Last supper of the spin doctors

by Rob Bath


Peter White was my doubles partner in the last season of table tennis I played for Harrogate in the Torrens Valley League. Over the first few rounds we’d been struggling to field six players in C-grade every week, so Pete was co-opted back to the game after an absence of 20 years or so.

Apparently he was a pretty handy player back then, before we moved out this way. I often played table tennis with his brother Jim, but had never seen Pete play. I knew him as a local farmer, all-round sportsman and in particular a talented cricketer for Callington.

He was also the Harrogate community’s Go-To Man for just about everything: a brilliant, intuitive fix-anything mechanic, generous barbecue host, prodigious beer drinker, school bus driver and owner of useful tractors and other heavy machinery. Farmers and hopeless townies alike would always call Pete to get them out of strife. Famously, he once came up with the idea of pouring water into a dry well to float a trapped cow safely to the surface, an incident reported in the national media.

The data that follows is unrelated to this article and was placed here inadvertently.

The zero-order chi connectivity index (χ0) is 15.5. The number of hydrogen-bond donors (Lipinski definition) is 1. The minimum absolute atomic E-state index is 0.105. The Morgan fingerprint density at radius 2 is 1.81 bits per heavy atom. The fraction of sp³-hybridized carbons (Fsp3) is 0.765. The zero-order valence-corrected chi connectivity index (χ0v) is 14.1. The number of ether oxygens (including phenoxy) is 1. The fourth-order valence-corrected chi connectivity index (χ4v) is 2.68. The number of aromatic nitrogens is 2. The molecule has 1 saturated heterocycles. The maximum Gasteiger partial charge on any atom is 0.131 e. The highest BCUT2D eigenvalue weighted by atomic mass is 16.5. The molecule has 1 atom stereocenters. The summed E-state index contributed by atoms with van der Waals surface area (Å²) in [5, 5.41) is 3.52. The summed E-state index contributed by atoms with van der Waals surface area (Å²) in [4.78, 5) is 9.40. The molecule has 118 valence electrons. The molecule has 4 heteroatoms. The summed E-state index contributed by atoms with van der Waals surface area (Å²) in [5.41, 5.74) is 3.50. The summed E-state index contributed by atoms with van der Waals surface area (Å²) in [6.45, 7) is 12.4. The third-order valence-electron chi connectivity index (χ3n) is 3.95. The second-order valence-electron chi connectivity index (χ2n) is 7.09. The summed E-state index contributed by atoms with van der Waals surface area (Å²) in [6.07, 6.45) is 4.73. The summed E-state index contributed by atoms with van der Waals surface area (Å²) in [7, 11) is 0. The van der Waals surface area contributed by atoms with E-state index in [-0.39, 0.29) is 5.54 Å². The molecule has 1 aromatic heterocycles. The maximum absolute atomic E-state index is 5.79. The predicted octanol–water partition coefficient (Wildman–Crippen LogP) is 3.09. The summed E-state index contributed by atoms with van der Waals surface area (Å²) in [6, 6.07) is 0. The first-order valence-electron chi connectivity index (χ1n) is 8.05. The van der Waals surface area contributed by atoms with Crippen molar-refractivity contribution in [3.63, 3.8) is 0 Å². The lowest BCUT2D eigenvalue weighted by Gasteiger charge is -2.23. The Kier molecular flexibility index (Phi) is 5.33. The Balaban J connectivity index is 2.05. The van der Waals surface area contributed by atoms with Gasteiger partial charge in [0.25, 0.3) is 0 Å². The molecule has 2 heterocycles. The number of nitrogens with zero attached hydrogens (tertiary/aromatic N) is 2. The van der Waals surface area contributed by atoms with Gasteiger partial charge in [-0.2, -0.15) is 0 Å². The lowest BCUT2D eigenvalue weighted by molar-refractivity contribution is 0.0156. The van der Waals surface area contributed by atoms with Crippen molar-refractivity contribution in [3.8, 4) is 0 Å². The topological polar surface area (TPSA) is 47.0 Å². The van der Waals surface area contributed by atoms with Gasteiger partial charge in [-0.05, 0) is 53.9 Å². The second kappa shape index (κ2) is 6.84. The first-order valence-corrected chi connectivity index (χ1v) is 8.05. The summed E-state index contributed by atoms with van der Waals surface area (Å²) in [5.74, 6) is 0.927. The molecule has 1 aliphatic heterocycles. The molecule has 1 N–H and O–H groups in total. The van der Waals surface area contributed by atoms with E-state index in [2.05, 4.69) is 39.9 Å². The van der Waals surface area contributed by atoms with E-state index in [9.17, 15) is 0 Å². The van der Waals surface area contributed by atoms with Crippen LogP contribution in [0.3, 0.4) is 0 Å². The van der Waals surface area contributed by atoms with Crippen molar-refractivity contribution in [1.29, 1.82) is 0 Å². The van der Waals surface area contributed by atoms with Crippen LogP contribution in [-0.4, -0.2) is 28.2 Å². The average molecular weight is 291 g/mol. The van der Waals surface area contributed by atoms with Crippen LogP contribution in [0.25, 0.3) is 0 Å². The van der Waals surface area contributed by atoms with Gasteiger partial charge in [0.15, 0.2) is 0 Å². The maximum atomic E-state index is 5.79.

About ten years before that 2007 season he had a massive, near-fatal heart attack which put paid to his cricket career, but following bypass surgery he stayed on with the cricket club as a respected administrator. Table tennis was his comeback to competitive sport.

C-grade teams in our comp usually comprise experienced, reasonably skilled players in the first, second and sometimes third rankings, with the lower slots filled by kids – nine to 13-year-old beginners. There’s an unspoken rule. Adults go hammer and tongs against each other, but if you happen to come up against one of the kids (say at number three if your opponents are an adult short that night), you must convincingly concede just enough points to sustain their confidence, without gifting them an improbable win.

Some of these kids are so tiny they can barely see over the table. In two or three years they’ll be towering over you, smashing winners past your aging reflexes without the slightest concern for your humiliation. That’s the way it is. It’s a jungle out there.